All of the birds I saw yesterday were in juvenile plumage like the one pictured below. From my experience in Florida in winter this is the most commonly observed plumage. When looking for them be sure to separate this species from the very similar-appearing Brown Booby, another plunge-diver but it nests in the Caribbean and throughout the tropical oceans
This spring I found Northern Gannets off Siesta Key Beach and Turtle Beach as late as May 5 but the bulk of them should have returned north by late March or early April.
Wednesday, December 2, 2009
This afternoon while out on Beer Can Island at the north tip of Longboat Key in Manatee County I didn't really see any exciting weather other than the substantial winds. Because of the winds all manner of bird life was hunkered down facing into the wind trying to conserve energy as these Black Skimmers and other species are demonstrating. This was a stressful time for them because they were unable to forage in the winds and were burning up energy just trying to keep from getting blown away.
As I watched this group of Black Skimmers, Forster's Terns, Sandwich Terns, Laughing Gulls and Sanderlings, I noticed one Piping Plover in the group. The Piping Plover is protected by the Endangered Species Act. The other species mentioned are protected by the Migratory Bird Treaty Act. A major difference between the two laws is that ESA has a provision prohibiting "harassment" of a listed species. Paraphrasing the rules, "harassment" can be defined as "altering the normal behavior of a species." The Migratory Bird Treaty Act does not have this provision.
These two laws immediately popped into my head when, just after taking the pictures above some nitwit 12 year old kid from Oklahoma here on a visit with granny and grandpa, decided it would be just cool as hell to race through the flock of birds and make them take flight. When he flushed the flock he also flushed the Piping Plover and when that happened he committed "harassment." Under the Migratory Bird Treaty Act that is ok, but under the Endangered Species Act its a violation of the "take" provisions of the Act. The 12 year old Okie, with granny and grandpa watching on, willfully broke Federal law.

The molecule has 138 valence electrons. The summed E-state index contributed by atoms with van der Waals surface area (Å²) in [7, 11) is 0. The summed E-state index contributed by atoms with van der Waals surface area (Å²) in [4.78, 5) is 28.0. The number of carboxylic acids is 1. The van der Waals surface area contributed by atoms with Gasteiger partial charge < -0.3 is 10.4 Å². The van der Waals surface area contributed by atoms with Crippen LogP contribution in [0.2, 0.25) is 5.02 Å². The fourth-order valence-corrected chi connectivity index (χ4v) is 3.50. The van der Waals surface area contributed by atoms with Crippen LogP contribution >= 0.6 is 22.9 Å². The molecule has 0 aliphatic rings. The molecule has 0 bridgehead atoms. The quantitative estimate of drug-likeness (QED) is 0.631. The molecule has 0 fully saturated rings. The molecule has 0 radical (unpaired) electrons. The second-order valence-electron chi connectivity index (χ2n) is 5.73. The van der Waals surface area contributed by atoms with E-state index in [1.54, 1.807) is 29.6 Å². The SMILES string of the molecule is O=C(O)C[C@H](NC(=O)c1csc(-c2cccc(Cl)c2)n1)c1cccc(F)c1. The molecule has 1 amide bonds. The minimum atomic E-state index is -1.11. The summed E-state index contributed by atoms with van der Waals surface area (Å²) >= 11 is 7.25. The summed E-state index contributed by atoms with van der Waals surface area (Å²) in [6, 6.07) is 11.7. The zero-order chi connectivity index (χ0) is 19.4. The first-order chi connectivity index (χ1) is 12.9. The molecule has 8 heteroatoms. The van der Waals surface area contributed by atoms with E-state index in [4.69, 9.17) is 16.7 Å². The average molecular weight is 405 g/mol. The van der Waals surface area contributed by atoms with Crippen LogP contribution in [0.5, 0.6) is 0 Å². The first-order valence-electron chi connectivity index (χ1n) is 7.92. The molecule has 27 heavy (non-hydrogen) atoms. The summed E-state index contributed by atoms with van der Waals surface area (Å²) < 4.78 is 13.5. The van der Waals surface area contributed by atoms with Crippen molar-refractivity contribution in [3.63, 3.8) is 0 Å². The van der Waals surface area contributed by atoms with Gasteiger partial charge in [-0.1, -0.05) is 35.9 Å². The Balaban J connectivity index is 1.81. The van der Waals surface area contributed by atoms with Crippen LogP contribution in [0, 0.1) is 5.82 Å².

I learned about their home state when I raced up to the grandparents and identified myself (with my business card carrying Fish and Wildlife Service and Department of the Interior logos) as a retired US Fish and Wildlife Service biologist, and informed them as forcefully as possible that their 12 year old grandson had just violated Federal law.
Grandpa said "Well, we're from Oklahoma and don't know about these laws." Tough!! You probably are a Republican and no doubt voted for Jim Inhofe and Tom Coburn for Senate. Stupidity isn't a defense. I informed Grandpa that the law was the same in Okieland as it is here in Florida and anywhere else in the country. I then recited the provisions for harassment and take, then took out my Blackberry and told them that they had two options.
"You have two options. You can leave this beach right now and never harass an endangered species again, or I can call our Special Agent in Tampa and have him cite you for take under the Endangered Species Act." I then added "$10,000 in fines and 6 months in the slammer might help you understand why you don't harass birds."
The Okie's thought they had just seen God or something and started walking away from the beach without saying a word. I followed them back to the parking lot and wrote down their license plate number. If I see them again the same thing will happen.
Only next time I need to have the phone number for our Special Agent in Tampa programmed into my Blackberry so I can actually call instead of just make it seem like I am.
The much-ballyhooed coastal storm that has been hyped for the last couple of days for this region of Florida has been a flop to say the least.
I took this picture out on Beer Can Island at the north end of Longboat Key about 3:00 p.m. this afternoon. Seas were a tad choppy with some 5 foot surf. The wind was out of the southwest at 30-35 miles per hour and there was a little coastal erosion going on with the high lunar tides. Other than that there has been nothing.
Right now its 7:15 p.m. and we've received about 9 drops of rain. That's it. Maybe areas to the north of here are getting pummeled but that's not the case here. Maybe next storm.
Tuesday, December 1, 2009
American Robin's might be the harbinger of spring in more northerly climes but here on the Suncoast of Florida they are a certain bet that it's winter. As I type this there is an American Robin outside my lanai doing their monotonous "cuk, cuk, cuk" call. And if any more evidence is needed that its winter now, there is a Ruby-crowned Kinglet singing nearby. You can't ask for two more certain signs of winter in coastal Florida. I hope this doesn't mean I have to start shivering or something.